Annual Aaron Brody Distinguished Lecture in Food Packaging
Date : March 22, 2017
Time : 3:00 PM
Dr. Keith Warriner
Associate Professor at the University of Guelph
Packaging Solutions to Reduce Food Waste
Over 40% of food produced is lost through waste be it consumers diligently referring to Best Before Dates or via actually spoilage. It is generally accepted that food waste needs to be reduced in order to have sustainability in a world in which the population is forecasted to reach over 12 billion by 2050. Packaging tends to be entangled in the food waste debate in a negative context of polluting the environment. However, in reality packaging has a central role in reducing food waste through preservation approaches or intelligent packaging that can report on the product quality as opposed to going by an arbitrary Best Before Date. In the following presentation the background to the food waste issue will be described and potential approaches by which packaging can reduce the problem discussed.
Dr. Keith Warriner is currently an Associate Professor within the Department of Food Science at University of Guelph, Canada. Dr. Warriner received his BSc in Food Science from the University of Nottingham, UK and PhD in Microbial Physiology from the University College of Wales Aberystwyth, UK. He later went on to work on biosensors within the University of Manchester, UK and subsequently returned to the University of Nottingham to become a Research Fellow in Food Microbiology. He joined the Faculty of the University of Guelph in 2002.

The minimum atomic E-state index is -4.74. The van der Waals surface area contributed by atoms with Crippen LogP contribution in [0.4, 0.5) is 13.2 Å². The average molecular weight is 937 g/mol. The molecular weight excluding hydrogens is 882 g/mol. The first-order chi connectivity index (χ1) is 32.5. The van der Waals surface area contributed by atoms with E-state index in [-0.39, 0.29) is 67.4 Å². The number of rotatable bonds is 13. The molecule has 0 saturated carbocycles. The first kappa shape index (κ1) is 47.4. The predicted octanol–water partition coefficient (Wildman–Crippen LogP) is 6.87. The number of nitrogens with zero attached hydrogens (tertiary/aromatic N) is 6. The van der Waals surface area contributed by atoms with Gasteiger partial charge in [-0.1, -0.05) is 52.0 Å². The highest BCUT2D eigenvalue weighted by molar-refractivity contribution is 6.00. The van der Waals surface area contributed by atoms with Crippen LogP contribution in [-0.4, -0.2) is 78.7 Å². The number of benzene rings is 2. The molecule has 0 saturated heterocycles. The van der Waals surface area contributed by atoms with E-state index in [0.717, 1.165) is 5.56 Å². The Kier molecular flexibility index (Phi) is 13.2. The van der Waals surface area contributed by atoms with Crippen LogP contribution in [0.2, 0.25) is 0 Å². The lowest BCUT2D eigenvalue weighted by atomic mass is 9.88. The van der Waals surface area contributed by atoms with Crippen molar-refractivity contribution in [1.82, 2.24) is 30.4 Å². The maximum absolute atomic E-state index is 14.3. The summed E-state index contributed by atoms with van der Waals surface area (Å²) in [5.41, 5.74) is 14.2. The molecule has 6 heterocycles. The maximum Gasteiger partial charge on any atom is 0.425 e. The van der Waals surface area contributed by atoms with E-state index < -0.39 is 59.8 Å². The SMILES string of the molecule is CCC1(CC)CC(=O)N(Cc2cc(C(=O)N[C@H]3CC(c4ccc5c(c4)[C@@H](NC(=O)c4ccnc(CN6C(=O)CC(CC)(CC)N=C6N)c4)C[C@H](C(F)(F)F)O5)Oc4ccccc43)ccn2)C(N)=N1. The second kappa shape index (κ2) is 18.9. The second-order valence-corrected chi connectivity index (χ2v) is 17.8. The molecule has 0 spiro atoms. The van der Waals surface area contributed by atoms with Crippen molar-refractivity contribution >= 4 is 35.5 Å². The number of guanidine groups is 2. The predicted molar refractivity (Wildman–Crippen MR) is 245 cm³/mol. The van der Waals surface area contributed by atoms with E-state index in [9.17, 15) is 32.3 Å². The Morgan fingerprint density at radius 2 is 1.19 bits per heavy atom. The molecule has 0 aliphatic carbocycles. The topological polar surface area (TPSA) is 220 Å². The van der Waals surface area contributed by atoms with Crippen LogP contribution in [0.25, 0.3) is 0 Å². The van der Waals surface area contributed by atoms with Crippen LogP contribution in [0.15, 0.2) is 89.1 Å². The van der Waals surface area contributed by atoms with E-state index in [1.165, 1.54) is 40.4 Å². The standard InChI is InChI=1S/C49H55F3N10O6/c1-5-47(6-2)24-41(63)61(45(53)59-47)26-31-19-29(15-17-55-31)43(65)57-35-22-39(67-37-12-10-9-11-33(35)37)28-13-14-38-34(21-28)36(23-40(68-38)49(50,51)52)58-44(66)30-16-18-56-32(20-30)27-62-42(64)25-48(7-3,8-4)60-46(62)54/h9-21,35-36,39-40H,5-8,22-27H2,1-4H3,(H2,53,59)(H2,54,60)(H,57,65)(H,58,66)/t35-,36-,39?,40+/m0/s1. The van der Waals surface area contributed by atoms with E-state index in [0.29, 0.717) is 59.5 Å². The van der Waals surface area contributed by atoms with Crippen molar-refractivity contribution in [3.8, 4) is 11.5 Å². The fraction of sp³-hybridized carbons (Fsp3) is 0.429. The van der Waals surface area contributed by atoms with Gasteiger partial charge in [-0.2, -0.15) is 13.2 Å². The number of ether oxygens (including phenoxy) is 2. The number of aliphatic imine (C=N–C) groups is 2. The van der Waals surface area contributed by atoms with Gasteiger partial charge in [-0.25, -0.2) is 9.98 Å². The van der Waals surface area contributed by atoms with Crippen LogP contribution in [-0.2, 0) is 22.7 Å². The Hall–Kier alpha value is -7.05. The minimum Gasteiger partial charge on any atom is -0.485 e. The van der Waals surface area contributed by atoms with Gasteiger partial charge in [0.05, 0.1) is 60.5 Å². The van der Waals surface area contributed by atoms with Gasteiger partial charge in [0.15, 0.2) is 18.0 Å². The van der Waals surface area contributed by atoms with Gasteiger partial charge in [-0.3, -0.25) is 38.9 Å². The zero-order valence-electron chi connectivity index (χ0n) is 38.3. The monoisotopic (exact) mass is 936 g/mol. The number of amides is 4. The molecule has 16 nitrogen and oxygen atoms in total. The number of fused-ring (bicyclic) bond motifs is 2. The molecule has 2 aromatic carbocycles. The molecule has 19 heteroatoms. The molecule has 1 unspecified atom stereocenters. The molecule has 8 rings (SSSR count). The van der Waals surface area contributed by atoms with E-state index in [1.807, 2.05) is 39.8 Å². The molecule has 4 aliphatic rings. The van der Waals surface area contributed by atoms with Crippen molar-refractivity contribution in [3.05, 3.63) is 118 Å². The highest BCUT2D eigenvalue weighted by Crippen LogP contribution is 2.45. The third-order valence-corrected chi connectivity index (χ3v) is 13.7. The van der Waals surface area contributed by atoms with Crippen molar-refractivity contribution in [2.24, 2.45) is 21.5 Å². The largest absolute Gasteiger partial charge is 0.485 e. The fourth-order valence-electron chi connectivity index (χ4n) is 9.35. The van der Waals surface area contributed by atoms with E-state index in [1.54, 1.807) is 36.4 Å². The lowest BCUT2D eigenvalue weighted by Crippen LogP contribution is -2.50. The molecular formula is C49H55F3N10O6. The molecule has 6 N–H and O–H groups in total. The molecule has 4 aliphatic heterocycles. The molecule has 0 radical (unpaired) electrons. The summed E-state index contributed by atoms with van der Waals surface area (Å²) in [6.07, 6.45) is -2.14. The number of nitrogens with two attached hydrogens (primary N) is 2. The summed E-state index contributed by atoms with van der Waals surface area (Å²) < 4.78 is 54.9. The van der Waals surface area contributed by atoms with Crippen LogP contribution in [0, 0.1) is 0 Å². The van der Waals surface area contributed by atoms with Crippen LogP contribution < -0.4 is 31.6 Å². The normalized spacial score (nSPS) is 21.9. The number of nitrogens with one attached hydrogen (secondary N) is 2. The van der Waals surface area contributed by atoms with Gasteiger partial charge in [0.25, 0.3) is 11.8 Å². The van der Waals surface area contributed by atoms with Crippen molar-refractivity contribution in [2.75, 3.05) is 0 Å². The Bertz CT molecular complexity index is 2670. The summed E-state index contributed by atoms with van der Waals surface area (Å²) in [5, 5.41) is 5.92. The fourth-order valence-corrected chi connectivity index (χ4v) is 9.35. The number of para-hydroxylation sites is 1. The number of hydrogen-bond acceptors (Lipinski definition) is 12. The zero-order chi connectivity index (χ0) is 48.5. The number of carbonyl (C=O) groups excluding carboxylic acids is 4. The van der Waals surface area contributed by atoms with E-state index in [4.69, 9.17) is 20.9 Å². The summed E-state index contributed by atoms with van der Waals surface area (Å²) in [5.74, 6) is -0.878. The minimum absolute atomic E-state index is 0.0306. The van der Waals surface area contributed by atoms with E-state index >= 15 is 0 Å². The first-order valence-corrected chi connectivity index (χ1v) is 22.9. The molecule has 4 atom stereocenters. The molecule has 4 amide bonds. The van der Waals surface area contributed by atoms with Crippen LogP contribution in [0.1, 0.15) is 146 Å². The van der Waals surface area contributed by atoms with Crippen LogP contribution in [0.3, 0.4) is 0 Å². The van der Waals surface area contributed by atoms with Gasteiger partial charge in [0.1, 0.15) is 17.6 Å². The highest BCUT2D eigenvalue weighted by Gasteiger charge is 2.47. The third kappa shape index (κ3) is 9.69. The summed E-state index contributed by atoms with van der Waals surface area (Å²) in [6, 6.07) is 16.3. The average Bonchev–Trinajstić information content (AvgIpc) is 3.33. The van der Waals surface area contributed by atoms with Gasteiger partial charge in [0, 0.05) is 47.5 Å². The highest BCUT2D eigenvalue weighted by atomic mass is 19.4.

During the last fifteen years in the field of microbiology and food safety research, Dr. Warriner has published more than 100 papers, book chapters, patents, and conference abstracts. He has broad research areas encompassing development of decontamination technologies, biosensors for biohazard detection, and more fundamental research on the interaction of human pathogens with plants. One notable research accomplishment was the development of a decontamination treatment for sanitizing seeds destined for sprout production and a further process based on Advanced Oxidation Process for inactivating pathogens on fresh produce. Current research is focused at developing waste water treatment and recycling systems with vegetable processing. In addition, he has an active research project looking at the dissemination of Clostridium difficile in watercourses.
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When: Mar 22, 2017 3:00 PM Eastern Time (US and Canada)
Topic: Annual Aaron Brody Distinguished Lecture in Food Packaging
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